Share, , Google Plus, Pinterest,

Print

Posted in:

Cross Country and Nordic Skiing


Cross-country, or Nordic skiing, originated in ancient Scandinavia, where the Norse people adapted to their wintry homeland by using skis to travel, hunt, and defend themselves from invaders. The earliest record of a skier dates back to 2000 B.C. Skiing was an efficient mode of transportation in Arctic or mountainous region of Europe and North America. Today, cross-country skiing has evolved into a form of recreation enjoyed by all ages.

The are three styles of cross-country skiing which includes classical, ski-skating and Nordic downhill. Traditional classical skiing involves the diagonal stride, double poling, kicks with double pole, the uphill diagonal stride and the herringbone. Classical skis must be waxed before each use, the type of wax depending on the temperature and the snow conditions.

Free-style or ski-skating is a relatively new sport. Some of the maneuvers used in ski-skating include marathon skate, no-pole skating, diagonal V skate, the V 1, the V2, and the V2 Alternate. Ski-skating is designed to be done on a groomed track where skiers will glide across the hard packed snow. Loose, deep snow will cause even the most advanced skier to fatigue sooner rather than later. Ski-skating, in my opinion, is the most fun kind of skiing there is. It’s fast and it’s one of the best cardiovascular workouts around. These skis do not need to be waxed very often, which is an added bonus if you find waxing a tedious job. Most people will find ski-skating to be relatively easy, though, in the beginning their technique will not be very pretty to watch. Most people have poor poling technique in the beginning and tire easily. Sometimes, a lesson or two will go a long way to help your skating but it gets easier with each time out, even without a lesson.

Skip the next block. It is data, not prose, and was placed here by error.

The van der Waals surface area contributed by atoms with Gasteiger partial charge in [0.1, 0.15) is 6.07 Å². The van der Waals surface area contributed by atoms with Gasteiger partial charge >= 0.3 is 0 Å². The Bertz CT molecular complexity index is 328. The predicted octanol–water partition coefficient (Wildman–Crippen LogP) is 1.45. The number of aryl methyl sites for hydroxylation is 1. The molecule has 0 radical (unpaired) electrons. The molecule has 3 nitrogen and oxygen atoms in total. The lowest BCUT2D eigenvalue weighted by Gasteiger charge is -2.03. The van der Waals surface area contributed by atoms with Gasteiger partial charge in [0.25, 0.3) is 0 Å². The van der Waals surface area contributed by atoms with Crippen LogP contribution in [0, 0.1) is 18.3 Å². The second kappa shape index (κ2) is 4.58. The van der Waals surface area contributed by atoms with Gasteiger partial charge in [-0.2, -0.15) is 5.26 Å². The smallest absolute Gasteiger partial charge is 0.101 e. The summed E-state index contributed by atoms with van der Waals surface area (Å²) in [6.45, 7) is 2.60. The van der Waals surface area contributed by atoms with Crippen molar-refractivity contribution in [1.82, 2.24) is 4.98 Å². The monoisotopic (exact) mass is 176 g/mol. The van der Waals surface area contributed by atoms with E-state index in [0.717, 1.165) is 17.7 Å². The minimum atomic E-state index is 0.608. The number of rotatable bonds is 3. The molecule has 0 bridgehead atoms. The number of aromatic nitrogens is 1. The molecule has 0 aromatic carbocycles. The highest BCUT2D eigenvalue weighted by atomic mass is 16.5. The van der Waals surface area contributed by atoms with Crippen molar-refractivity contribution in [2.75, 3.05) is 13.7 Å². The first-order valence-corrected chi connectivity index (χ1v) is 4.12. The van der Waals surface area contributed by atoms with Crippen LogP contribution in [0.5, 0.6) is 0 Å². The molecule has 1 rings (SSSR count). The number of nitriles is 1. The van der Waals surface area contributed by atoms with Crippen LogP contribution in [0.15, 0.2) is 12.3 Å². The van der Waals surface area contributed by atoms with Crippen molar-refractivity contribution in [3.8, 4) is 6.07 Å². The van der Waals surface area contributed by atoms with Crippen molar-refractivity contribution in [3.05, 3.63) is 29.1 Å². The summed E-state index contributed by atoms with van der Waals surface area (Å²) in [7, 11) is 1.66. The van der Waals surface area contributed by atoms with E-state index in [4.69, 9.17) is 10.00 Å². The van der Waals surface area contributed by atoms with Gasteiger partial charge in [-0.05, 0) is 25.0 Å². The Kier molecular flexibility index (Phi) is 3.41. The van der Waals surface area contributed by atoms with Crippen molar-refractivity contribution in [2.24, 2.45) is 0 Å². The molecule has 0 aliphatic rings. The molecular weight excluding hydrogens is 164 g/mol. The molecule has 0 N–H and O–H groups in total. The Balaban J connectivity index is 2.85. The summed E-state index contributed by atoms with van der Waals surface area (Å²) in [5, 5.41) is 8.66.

A new hybrid sport known as Nordic downhill has emerged in the last few years. This sport combines Nordic and Alpine ski moves and mixed the best of both worlds. Metal-edged skis that are lighter than Alpine skis but offer more control than Nordic are used. A heavier boot and a tougher Nordic binding leaves the heels of the skier free to execute telemark turns on the same terrain as Alpine skiers. Steep and thrilling descents and back-country exploration is the province of these skiers. This sport blends moves such as the wedge, the wedge turn,, the wedge Christie, the parallel turn, the telemark turn and the skate turn.

So, as you can see, there is lots of choice is choosing which type of skiing to do or if you want, why not try all three?

Author Barney Garcia is a proud contributing author and enjoys writing about many different topics. Please visit my web sites @ Sports Camps and the great outdoors